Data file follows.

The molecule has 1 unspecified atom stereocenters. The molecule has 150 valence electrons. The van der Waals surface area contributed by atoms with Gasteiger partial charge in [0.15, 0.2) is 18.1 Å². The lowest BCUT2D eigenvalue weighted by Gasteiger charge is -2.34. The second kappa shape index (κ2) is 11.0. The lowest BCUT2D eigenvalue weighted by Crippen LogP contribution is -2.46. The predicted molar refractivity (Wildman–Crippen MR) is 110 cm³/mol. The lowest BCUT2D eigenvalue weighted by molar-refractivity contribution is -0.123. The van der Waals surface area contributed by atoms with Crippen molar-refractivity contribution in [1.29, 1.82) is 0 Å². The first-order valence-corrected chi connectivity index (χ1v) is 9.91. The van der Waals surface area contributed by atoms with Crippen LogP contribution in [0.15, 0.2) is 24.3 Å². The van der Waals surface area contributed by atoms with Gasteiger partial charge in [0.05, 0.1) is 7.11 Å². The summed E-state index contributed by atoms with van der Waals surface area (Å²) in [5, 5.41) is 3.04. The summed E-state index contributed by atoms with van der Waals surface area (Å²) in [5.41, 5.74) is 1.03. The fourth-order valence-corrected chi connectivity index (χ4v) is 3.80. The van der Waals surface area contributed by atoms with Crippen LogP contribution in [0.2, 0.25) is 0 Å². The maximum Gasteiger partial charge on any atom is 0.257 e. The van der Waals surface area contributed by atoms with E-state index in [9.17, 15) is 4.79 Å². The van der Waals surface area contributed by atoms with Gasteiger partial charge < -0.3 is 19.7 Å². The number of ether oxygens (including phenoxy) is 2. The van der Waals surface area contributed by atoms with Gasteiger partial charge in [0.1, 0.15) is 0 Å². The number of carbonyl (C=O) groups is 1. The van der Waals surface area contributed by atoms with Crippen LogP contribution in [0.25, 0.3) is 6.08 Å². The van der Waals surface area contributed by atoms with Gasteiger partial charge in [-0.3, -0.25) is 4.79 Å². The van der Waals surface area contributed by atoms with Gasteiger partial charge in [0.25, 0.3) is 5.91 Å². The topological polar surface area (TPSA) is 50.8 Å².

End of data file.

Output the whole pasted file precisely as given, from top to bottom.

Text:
The molecule has 1 unspecified atom stereocenters. The molecule has 150 valence electrons. The van der Waals surface area contributed by atoms with Gasteiger partial charge in [0.15, 0.2) is 18.1 Å². The lowest BCUT2D eigenvalue weighted by Gasteiger charge is -2.34. The second kappa shape index (κ2) is 11.0. The lowest BCUT2D eigenvalue weighted by Crippen LogP contribution is -2.46. The predicted molar refractivity (Wildman–Crippen MR) is 110 cm³/mol. The lowest BCUT2D eigenvalue weighted by molar-refractivity contribution is -0.123. The van der Waals surface area contributed by atoms with Crippen molar-refractivity contribution in [1.29, 1.82) is 0 Å². The first-order valence-corrected chi connectivity index (χ1v) is 9.91. The van der Waals surface area contributed by atoms with Crippen LogP contribution in [0.15, 0.2) is 24.3 Å². The van der Waals surface area contributed by atoms with Gasteiger partial charge in [0.05, 0.1) is 7.11 Å². The summed E-state index contributed by atoms with van der Waals surface area (Å²) in [5, 5.41) is 3.04. The summed E-state index contributed by atoms with van der Waals surface area (Å²) in [5.41, 5.74) is 1.03. The fourth-order valence-corrected chi connectivity index (χ4v) is 3.80. The van der Waals surface area contributed by atoms with Crippen LogP contribution in [0.2, 0.25) is 0 Å². The maximum Gasteiger partial charge on any atom is 0.257 e. The van der Waals surface area contributed by atoms with E-state index in [9.17, 15) is 4.79 Å². The van der Waals surface area contributed by atoms with Gasteiger partial charge < -0.3 is 19.7 Å². The number of ether oxygens (including phenoxy) is 2. The van der Waals surface area contributed by atoms with Gasteiger partial charge in [0.1, 0.15) is 0 Å². The number of carbonyl (C=O) groups is 1. The van der Waals surface area contributed by atoms with Crippen LogP contribution in [0.25, 0.3) is 6.08 Å². The van der Waals surface area contributed by atoms with Gasteiger partial charge in [-0.3, -0.25) is 4.79 Å². The van der Waals surface area contributed by atoms with Gasteiger partial charge in [0.25, 0.3) is 5.91 Å². The topological polar surface area (TPSA) is 50.8 Å².